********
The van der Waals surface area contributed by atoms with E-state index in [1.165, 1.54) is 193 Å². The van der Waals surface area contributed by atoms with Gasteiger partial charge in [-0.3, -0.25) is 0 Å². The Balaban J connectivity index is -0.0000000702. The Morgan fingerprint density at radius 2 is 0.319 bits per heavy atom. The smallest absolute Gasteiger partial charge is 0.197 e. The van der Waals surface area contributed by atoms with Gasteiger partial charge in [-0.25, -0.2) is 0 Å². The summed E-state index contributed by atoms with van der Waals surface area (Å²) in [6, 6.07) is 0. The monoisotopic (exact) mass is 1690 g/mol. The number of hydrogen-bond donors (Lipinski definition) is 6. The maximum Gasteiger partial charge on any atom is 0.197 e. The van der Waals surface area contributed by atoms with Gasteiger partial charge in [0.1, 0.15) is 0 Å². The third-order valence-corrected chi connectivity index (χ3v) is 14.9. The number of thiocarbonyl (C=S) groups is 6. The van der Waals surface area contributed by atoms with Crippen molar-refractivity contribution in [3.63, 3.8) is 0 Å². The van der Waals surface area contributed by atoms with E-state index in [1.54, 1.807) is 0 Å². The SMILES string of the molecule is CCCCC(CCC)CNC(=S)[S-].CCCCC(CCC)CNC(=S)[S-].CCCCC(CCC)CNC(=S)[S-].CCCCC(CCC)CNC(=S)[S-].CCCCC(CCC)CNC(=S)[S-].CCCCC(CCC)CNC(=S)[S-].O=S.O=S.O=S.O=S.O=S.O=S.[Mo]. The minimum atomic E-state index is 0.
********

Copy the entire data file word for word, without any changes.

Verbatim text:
The van der Waals surface area contributed by atoms with E-state index in [1.165, 1.54) is 193 Å². The van der Waals surface area contributed by atoms with Gasteiger partial charge in [-0.3, -0.25) is 0 Å². The Balaban J connectivity index is -0.0000000702. The Morgan fingerprint density at radius 2 is 0.319 bits per heavy atom. The smallest absolute Gasteiger partial charge is 0.197 e. The van der Waals surface area contributed by atoms with Gasteiger partial charge in [-0.25, -0.2) is 0 Å². The summed E-state index contributed by atoms with van der Waals surface area (Å²) in [6, 6.07) is 0. The monoisotopic (exact) mass is 1690 g/mol. The number of hydrogen-bond donors (Lipinski definition) is 6. The maximum Gasteiger partial charge on any atom is 0.197 e. The van der Waals surface area contributed by atoms with Gasteiger partial charge in [0.1, 0.15) is 0 Å². The third-order valence-corrected chi connectivity index (χ3v) is 14.9. The number of thiocarbonyl (C=S) groups is 6. The van der Waals surface area contributed by atoms with Crippen molar-refractivity contribution in [3.63, 3.8) is 0 Å². The van der Waals surface area contributed by atoms with E-state index in [1.54, 1.807) is 0 Å². The SMILES string of the molecule is CCCCC(CCC)CNC(=S)[S-].CCCCC(CCC)CNC(=S)[S-].CCCCC(CCC)CNC(=S)[S-].CCCCC(CCC)CNC(=S)[S-].CCCCC(CCC)CNC(=S)[S-].CCCCC(CCC)CNC(=S)[S-].O=S.O=S.O=S.O=S.O=S.O=S.[Mo]. The minimum atomic E-state index is 0.